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Amazon ruling by Canadian Federal Court on 14 October 2010

See: the decision (37 pages, PDF)
Note: This decision is being appealed. See: Workspace for Canada 1-click appeal.

Amazon v. Commissioner of Patents is a Canadian appeal, in the Federal Court, which ruled that Amazon's one-click shopping patent could be patent eligible. This ruling creates important (unfortunate) case law because it was decided based on whether or not this sort of business method constitutes patentable subject matter in Canada.

Amazon's original application was filed in Canada on 11 September 1998 as a "Method And System For Placing A Purchase Order Via A Communication Network". It was rejected by the Commissioner of Patents, which gave rise to the Amazon appeal.

Subsequently, the Attorney General and Commissioner of Patents have filed an appeal against this decision.

Key excerpts

Two excerpts describe the question:

[1] This is an appeal of a decision by the Commissioner of Patents to deny the Appellant’s patent for a “business method”, having found that it was not patentable subject matter under s. 2 of the Patent Act, R.S.C. 1985, c. P-4 (Patent Act).

[3] At its core, the question is whether a “business method” is patentable under Canadian law. For the reasons which follow, the Court concludes that a “business method” can be patented in appropriate circumstances.

The patent has passed the other main tests. This case is about subject matter:

[9] The Commissioner overturned the Examiner’s finding on obviousness. Although the use of a “cookie” to track information is not new, she found the inventive concept – a simplified “one-step” process in ordering – to be novel and non-obvious.

[14] In what seemed like an aside, the Commissioner made a further comment which would become important in her later analysis, and hotly debated in this appeal. She stated that a claimed invention is not patentable if what makes it new and unobvious comprises non-statutory subject matter. In view of this, a claim cannot rely on a particular group of features which are not new but which together are new and patentable in order to make it so. This conclusion seems to flow from the decision in Schlumberger, where the Federal Court of Appeal found that use of a computer did not make a mathematical formula patentable.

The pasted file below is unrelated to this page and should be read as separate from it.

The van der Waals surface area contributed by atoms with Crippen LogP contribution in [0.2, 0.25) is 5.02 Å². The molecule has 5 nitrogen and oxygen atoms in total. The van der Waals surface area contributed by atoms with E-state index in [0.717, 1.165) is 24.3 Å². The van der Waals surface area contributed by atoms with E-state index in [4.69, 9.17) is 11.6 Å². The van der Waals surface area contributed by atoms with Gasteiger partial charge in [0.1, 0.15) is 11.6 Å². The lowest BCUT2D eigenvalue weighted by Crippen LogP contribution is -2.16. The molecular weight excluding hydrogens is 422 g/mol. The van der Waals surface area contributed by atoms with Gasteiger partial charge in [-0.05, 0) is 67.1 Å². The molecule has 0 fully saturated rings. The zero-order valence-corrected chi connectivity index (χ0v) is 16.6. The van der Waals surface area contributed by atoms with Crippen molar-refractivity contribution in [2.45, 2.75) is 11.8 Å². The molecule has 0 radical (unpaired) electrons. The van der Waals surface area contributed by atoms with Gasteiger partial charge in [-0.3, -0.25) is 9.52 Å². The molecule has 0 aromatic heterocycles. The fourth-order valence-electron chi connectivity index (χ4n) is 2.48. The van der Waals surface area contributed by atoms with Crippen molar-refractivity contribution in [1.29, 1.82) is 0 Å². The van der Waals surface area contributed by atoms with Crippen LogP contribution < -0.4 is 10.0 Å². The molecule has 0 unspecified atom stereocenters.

(Regarding Schlumberger, see: Canada#Schlumberger Canada_Ltd. v. Canada .28Commissioner of Patents.29 .281981.29)

Here's why the patent was rejected, and why the appeal court thinks the rejection was unfounded:

C. Excluded Subject Matter
[18] The third step in the Commissioner’s approach was a consideration of what is excluded either explicitly by the Patent Act or by jurisprudence. She came to the immediate conclusion that business methods have “traditionally” been excluded in Canada based in part on the dissent in Monsanto Canada Inc. v. Schmeiser, 2004 SCC 34 (Schmeiser). There, Arbour J. listed ‘business methods’ as an example of how the Patent Act has been interpreted to exclude certain subject matter from patentability.